AB 3182 requires common interest developments (also known as HOAs) to allow at least 25% of owners to rent out their units beginning January 1, 2021. Even if said HOA has not updated their governing documents, this law applies. They are still able to ban short-term rentals (less than 30 days). However, the law prohibits unreasonable restrictions on rental homes, accessory dwelling units (ADUs), or junior accessory dwelling units (JADUs). The term “unreasonable” in this scenario has yet to be completely defined, but if the HOA is found to be placing these unreasonable restrictions, they will be subject to a fine.

SB 1079

The goal of SB 1079 is to level the playing field for home buyers and prevent huge corporations from mass-buying foreclosed homes. The new law gives owner-occupants, tenants, local governments, and nonprofit housing associations a better chance at securing a home by providing a 45-day window to purchase residential property through foreclosure if they can match (in the case of tenants) or exceed (in the case of other buyers) the last and highest bid made on residential single-family homes at a foreclosure auction.

The law also forbids the bundling of multiple homes and selling them to a singular buyer. By selling the properties individually, it gives people who actually plan to live in the home a chance to purchase it. These provisions apply to all residential properties that have one to four housing units.

If you have any questions regarding these new bills, please reach out to us. Subscribe to our newsletter for all the latest updates!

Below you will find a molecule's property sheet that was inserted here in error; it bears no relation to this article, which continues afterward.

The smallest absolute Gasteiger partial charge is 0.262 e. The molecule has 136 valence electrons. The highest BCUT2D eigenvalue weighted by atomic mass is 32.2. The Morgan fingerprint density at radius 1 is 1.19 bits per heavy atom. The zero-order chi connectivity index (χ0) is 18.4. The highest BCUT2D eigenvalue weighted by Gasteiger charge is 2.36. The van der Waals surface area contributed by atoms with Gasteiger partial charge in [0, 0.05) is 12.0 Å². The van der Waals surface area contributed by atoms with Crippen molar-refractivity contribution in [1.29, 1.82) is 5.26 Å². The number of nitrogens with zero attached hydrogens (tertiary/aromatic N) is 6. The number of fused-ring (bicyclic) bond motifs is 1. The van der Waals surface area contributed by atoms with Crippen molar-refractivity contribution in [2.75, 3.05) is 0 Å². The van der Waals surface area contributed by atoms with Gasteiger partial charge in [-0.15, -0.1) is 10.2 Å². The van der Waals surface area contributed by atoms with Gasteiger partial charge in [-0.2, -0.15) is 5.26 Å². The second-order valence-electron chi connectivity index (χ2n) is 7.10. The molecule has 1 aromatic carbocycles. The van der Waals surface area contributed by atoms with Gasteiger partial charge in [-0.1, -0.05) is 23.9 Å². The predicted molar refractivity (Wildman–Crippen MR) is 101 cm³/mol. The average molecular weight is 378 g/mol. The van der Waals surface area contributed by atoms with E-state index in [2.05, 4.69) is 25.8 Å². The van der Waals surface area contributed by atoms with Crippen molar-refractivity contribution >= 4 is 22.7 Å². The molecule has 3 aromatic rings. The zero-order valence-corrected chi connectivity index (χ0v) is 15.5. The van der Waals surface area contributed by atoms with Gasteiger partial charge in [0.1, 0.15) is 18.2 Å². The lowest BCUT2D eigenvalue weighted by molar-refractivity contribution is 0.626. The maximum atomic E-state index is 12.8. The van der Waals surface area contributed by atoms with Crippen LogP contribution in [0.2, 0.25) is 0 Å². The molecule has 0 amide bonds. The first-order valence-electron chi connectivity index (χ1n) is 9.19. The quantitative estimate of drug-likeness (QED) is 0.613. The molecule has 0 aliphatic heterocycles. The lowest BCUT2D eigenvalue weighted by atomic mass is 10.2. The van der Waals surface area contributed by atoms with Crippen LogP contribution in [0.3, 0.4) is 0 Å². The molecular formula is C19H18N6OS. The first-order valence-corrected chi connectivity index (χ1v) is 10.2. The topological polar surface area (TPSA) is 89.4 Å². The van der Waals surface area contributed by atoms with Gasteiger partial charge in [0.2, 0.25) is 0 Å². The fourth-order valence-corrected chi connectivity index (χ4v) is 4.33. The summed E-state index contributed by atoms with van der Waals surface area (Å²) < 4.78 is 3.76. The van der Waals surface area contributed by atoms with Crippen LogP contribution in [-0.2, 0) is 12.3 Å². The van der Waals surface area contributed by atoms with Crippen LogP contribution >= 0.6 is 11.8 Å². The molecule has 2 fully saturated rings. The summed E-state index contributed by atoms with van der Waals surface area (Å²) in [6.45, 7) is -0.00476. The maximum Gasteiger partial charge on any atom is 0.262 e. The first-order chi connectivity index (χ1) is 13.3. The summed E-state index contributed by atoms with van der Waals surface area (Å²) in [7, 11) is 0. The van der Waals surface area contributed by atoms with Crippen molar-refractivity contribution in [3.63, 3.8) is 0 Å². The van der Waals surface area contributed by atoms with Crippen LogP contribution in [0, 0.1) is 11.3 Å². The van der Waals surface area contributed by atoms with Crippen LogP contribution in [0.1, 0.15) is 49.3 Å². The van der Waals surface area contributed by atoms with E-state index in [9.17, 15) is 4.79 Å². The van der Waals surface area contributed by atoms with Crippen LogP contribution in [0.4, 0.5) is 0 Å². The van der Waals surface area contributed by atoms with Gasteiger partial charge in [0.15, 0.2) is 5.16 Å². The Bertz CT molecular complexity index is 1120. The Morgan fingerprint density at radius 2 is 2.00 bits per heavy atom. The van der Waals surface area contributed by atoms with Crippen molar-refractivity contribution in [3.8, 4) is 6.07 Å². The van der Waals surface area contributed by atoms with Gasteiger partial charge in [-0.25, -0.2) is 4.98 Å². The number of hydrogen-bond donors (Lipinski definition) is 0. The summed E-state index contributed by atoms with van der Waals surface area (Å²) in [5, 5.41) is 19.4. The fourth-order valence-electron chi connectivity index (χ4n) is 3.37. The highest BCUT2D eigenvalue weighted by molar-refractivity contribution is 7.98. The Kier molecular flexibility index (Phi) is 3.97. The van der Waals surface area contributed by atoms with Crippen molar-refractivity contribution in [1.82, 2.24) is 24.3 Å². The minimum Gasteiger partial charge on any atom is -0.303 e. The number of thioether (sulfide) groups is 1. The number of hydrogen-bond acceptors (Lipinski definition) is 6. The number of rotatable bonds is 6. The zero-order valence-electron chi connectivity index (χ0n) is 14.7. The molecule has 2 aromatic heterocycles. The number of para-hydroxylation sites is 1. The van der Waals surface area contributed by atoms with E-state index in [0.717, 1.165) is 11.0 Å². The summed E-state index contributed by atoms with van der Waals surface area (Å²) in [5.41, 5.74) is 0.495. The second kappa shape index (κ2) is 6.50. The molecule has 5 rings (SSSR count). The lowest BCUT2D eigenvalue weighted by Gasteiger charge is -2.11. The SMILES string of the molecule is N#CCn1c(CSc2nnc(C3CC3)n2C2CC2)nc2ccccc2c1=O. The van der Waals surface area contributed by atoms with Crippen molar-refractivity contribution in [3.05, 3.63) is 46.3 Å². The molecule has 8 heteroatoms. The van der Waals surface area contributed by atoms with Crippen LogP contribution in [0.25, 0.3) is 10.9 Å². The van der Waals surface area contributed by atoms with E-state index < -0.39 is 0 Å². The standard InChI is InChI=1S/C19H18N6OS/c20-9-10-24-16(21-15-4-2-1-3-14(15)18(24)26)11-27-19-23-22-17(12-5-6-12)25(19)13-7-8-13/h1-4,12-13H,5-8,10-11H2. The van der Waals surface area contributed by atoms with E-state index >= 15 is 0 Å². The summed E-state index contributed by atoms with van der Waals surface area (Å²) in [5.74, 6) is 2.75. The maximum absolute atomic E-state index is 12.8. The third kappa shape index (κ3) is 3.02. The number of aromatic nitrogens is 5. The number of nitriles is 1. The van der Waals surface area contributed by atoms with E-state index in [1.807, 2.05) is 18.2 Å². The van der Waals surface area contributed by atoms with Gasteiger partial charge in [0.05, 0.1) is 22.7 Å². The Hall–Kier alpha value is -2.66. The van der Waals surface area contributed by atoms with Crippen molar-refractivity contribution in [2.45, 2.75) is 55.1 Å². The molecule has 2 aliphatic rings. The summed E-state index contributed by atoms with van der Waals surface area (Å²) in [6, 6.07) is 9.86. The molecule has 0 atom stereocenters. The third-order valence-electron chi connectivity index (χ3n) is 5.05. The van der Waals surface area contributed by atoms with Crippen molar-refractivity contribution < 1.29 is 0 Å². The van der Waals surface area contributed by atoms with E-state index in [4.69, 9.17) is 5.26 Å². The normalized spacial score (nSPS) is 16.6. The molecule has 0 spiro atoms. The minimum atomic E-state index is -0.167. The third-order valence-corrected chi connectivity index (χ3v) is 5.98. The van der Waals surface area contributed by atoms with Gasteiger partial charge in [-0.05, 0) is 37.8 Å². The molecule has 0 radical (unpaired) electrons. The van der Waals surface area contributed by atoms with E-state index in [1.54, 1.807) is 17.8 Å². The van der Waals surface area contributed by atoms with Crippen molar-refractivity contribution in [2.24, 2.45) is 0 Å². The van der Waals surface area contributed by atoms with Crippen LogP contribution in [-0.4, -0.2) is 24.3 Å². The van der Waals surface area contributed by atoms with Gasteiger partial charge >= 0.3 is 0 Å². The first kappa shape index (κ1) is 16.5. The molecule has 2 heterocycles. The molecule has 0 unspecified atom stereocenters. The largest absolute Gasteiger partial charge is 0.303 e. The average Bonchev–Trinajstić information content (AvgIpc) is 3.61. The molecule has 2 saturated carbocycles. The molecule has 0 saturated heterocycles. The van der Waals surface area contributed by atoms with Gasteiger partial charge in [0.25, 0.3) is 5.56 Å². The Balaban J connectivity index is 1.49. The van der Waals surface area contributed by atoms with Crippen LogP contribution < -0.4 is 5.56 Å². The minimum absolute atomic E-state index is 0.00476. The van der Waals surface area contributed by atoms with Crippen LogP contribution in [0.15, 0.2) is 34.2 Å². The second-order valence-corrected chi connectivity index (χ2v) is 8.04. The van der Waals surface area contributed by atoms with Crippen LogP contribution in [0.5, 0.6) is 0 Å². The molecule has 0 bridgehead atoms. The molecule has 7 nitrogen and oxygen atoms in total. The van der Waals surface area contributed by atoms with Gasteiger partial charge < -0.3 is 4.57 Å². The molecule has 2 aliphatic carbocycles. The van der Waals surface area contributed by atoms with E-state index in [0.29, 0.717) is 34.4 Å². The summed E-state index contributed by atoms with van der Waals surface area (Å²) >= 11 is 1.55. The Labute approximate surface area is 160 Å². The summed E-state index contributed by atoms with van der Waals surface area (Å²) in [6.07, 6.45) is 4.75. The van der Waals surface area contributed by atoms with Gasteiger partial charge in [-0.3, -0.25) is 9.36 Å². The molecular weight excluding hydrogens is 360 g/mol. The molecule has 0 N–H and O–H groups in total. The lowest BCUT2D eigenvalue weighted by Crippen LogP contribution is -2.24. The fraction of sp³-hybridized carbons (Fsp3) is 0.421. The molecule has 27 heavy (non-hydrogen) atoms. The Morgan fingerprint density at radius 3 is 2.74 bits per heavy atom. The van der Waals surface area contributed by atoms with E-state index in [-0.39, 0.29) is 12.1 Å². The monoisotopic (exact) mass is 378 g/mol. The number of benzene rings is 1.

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Hello goodlifers, Adam Manley here from Good Life Property Management bringing you guys another video today about some of the new laws that have passed here in California for 2021. Today we’re going to look at specifically for laws that all landlords and investors, property managers, tenants should know about the deal with everything from property tax transfers on inherited properties to H.O.A. rules with regards to the capacity for which you can rent your property. So a lot of different stuff going on and we’re going to jump right into it here. So the first new law we’re going to be talking about is Proposition 19. And Proposition 19 deals with how inherited properties are taxed. It also removes the parent child exclusion for secondary properties. And it also addresses how seniors and disabled people are able to transfer their existing tax base into a new property. So there are a couple of different things going on with Proposition 19. It actually covers quite a bit. And we’ve done a very detailed blog on this proposition specifically that will include below the video here. So if you’re looking for more information on Proposition 19, definitely check out our full blog on that topic. The next law we’re going to look at is SB 91, which was specifically implemented to address tenants and landlords who have been affected by the COVID-19 pandemic. And SB 91 actually does a couple of things. So the first thing that it does is it expands on a lot of the legislation that came with AB 3088. And SB 91 will actually extend the eviction moratorium that AB 3088 had originally put into place. Now that has been extended out until June 30 of 2021. So it pushed that date back about five or six months. And it also implemented some new things that renters could no longer be evicted for. So while renters are still responsible for the unpaid rents that were accrued during that time of the COVID-19 pandemic, they can no longer be evicted for any of that unpaid rent, even after the eviction moratorium has expired. So that’s also a new change. One of the other things that SB 91 does is it is creating $2.6 billion in federal funds that are going to be allocated to states for various programs that are designed to help tenants and landlords. And California is going to be receiving a large chunk of that into what we are calling the rental assistance program. And the rental assistance program is going to do a couple of things. They are going to make funds directly available to tenants who have been impacted by COVID-19. There’s still some more details to follow on that. And they’re also going to make funds available for landlords who have been affected by COVID-19 in the form of having a tenant who lost their job or something like that. So with this new rental assistance program, landlords who agree to waive 20% of their tenants’ rents are going to be eligible to receive government funds. So once they sign this waiver with their tenant and have them enter into this agreement, reducing the amount of rent that they would have to pay, the landlords are then able to potentially apply to receive up to 80% of any unpaid rents that the tenant had not paid during the time of the COVID-19 pandemic. So this is a very complicated bill also. We’re going to be putting some more content out about this bill specifically, but that kind of outlines some of the more important factors of SB 91. So the state of California is going to start accepting applications for their rental assistance program from both tenants who have been affected by COVID-19 and also accepting applications from owners starting in March of 2021. So keep posted for more details on that and we will be sure to let you guys know of any new developments. So the third most important law that is new for 2021 is AB 3182. And this law specifically requires that HOAs or any type of common interest development allow at least 25% of their owners to rent out their properties. This has been different in the past. Kind of each HOA was able to create their own rules allowing how many owners were allowed to run out their individual properties. So AB 3182 now requires that HOAs allow at least 25% of all of their owners to run out their property. Now it still allows HOAs to flat out ban short-term rentals so anything under 30 days, but they must allow at least 25% of their owners to run out their property or if they had an ADU or some type of JADU situation, the HOA must allow at least 25% of their owners to rent those out. So that’s very exciting news for 2021. All right guys wrapping it up with the last bill that you should be aware of that is new for 2021. This is going to be SB 1079. So what this bill is designed to do is to really level the playing field in the event that a residential property is being foreclosed on. In the past what we saw is these really large hedge fund or corporations kind of sweeping the landscape and buying up every property that you know somebody had unfortunately had to foreclose on and this bill really tries to tackle that head on. So it’s going to allow owner occupants, tenants, local nonprofit associations, a 45 day window to either match in the case of the tenants or exceed in the case of the buyers, the highest bid that was made on the property during a specified 45 day window. So this will allow local people tenants who lived in the property kind of a better opportunity to buy these places rather than getting outbid by some big corporation or something like that. So we’re really happy to see this bill passed and that’s it for some of the new laws that you need to be aware of for 2021. We’re going to include some links to some of the more detailed bills below and if you guys have any other questions or concerns just feel free to reach out. Thank you.